Eolys?

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haydent
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Re: Eolys?

Post by haydent » 22 Feb 2015, 08:05

btw the fuel cap sensor is pin 15 and 16 on the additive ecu behind the glove box, and is 150k ohm present, 15 ohm absent
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Re: Eolys?

Post by cachaciero » 18 Mar 2015, 11:13

Additive ECU behind the glove box? on the Mk1 and Mk2 C5 it's down behind the drivers seat.
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Re: Eolys?

Post by haydent » 18 Mar 2015, 11:33

nope, i have c5 II and i found it behind box on firewall, i can show a photo if required
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Re: Eolys?

Post by cachaciero » 18 Mar 2015, 11:43

wheeler wrote:If your going by R.P. number upto 9491 is DPX 42 & 9492 onwards is Eolys 176.


Just so but will PATS do both?

For changes in fluid there are two things to consider 1) The dosing rate of the additive system, and 2) the burn / regeneration characteristics built into the Engine Injection system.
The additive injection system would appear to work differently between a DPX42 and Eolys 176 system and my best guess is that the DPX 42 system adds more fluid than the 176 system, this deduction being based upon the fact that the fluid quantities are similar but the 176 systems do more miles.

Having looked into this some it is my belief that fitting an additive tank complete with pump from a later car plus the ECU would be all that would be needed and should almost be plug and play, (at least on a 2.2) will need a Lexia to configure the ECU as the later ECU comes pre-programmed for a range of vehicles.

The injection side I hav'nt really gone into at the moment but I feel that it should be possible to get the injection ECU programmed to a later level of software that incorporated the later regeneration routines.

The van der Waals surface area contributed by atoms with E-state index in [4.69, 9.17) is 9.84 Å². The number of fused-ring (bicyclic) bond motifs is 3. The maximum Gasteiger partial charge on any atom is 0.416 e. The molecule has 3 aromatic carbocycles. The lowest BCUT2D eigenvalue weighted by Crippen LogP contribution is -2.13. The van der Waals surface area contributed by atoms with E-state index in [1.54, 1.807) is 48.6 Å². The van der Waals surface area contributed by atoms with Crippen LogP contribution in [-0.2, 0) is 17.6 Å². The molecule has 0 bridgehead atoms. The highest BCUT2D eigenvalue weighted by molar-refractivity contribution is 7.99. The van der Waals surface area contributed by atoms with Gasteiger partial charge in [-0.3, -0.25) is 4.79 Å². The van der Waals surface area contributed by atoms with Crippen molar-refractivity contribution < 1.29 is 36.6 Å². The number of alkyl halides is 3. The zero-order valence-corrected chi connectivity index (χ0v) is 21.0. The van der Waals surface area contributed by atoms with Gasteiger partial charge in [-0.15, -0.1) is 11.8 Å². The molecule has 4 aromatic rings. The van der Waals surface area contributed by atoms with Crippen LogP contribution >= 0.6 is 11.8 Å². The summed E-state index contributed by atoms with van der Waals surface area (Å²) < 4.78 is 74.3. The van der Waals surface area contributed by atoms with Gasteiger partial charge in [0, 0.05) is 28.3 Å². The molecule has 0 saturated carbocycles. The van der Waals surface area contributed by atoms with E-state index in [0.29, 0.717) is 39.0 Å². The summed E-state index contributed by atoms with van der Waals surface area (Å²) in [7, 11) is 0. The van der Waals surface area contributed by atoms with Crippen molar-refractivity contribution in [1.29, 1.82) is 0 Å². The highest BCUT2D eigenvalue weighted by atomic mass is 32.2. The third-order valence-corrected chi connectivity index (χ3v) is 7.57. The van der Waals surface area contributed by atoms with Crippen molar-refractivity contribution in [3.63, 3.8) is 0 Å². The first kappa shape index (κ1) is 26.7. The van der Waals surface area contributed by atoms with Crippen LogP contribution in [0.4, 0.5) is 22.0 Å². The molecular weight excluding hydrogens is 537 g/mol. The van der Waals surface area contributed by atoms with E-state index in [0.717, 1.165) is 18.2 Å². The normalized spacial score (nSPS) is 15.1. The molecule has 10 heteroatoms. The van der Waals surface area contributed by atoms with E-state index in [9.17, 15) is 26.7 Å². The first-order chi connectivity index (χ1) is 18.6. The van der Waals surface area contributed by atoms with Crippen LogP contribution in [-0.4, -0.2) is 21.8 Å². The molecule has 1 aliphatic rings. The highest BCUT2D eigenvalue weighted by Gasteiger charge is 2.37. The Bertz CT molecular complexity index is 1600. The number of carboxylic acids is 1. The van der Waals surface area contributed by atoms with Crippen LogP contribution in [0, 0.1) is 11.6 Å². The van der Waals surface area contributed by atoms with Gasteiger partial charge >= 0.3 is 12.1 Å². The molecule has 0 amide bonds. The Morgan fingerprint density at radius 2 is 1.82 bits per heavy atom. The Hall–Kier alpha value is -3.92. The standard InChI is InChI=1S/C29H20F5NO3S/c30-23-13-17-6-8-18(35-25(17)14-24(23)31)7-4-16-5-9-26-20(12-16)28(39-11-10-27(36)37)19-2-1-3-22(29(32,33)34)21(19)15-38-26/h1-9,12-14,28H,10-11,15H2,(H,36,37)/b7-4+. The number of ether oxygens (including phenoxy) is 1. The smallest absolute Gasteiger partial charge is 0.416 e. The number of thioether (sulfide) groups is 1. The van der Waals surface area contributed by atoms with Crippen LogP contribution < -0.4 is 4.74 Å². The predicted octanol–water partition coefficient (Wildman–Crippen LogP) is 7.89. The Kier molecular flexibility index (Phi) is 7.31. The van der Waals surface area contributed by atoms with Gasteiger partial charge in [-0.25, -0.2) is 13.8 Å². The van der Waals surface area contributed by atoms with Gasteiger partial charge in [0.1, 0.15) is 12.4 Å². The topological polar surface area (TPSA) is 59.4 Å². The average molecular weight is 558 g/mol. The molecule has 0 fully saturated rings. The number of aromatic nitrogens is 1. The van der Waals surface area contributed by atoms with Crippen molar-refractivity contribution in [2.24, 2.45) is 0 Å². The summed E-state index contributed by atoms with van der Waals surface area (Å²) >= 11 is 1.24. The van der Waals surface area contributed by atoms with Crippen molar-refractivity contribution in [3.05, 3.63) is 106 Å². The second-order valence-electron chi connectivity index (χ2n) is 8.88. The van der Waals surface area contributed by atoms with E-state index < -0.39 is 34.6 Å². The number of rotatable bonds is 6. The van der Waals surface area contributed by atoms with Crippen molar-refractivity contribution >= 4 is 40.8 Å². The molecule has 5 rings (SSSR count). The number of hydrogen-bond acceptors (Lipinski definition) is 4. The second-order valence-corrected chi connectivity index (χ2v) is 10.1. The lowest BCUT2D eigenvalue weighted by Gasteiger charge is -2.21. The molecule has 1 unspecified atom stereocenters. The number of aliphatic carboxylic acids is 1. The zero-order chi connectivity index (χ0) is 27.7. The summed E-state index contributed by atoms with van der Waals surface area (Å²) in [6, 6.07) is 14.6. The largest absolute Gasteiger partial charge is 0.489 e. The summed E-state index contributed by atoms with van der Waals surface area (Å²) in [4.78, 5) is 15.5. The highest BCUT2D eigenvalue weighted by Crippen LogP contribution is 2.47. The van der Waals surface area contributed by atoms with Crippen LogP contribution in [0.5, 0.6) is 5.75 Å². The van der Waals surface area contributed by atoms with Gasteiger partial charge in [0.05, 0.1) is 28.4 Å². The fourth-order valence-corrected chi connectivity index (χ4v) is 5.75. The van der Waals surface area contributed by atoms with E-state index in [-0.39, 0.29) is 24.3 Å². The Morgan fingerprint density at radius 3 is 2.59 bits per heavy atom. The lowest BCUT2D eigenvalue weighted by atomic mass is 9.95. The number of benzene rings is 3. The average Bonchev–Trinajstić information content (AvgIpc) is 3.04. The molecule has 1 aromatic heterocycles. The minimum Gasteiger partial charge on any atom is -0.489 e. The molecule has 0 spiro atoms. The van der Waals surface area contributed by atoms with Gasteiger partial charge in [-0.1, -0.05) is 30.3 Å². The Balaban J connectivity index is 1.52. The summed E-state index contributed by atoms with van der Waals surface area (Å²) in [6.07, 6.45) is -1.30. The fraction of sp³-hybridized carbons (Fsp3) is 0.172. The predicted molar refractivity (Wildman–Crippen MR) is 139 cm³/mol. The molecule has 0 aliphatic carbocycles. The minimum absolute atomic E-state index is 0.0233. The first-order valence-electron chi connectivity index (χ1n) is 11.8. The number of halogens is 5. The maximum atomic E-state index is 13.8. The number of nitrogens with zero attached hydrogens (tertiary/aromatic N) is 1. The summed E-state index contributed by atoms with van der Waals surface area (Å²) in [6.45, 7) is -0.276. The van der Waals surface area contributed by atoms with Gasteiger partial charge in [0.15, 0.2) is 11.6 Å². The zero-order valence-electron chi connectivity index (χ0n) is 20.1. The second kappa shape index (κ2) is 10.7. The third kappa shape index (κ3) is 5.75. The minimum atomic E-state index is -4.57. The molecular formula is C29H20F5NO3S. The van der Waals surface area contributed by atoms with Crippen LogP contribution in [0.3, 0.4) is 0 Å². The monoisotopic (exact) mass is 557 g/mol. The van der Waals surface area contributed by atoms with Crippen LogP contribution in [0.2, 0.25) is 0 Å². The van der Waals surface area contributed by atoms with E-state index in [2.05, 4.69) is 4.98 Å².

Back to the question will PATS do both? my belief is that it will but on an earlier DPX42 system fluid usage will be higher and because of that filter life probably about the same as DPX42, a full conversion should give you better i.e less fluid use and better filter life.

NOW to save me opening up another thread anyone know what the resistance value of the low level thermistor should be on a DPX42 system?
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Re: Eolys?

Post by cachaciero » 18 Mar 2015, 11:52

haydent wrote:nope, i have c5 II and i found it behind box on firewall, i can show a photo if required


Anybody following the diagrams from Citroen Service would be well stuffed then :-( they show it in the same place on Mk1 and Mk 2 and I know that it is behind the drivers seat on a Mk 1 because I have been playing with it (well two of them actually :-).

Actually it makes more sense to put the later ECU at the front of the car as there are only two wires to go to the tank, the earlier one required six wires from the ECU to the tank.

Just shows Citroens Documentation is not all it should be Haynes anyone :-)
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Re: Eolys?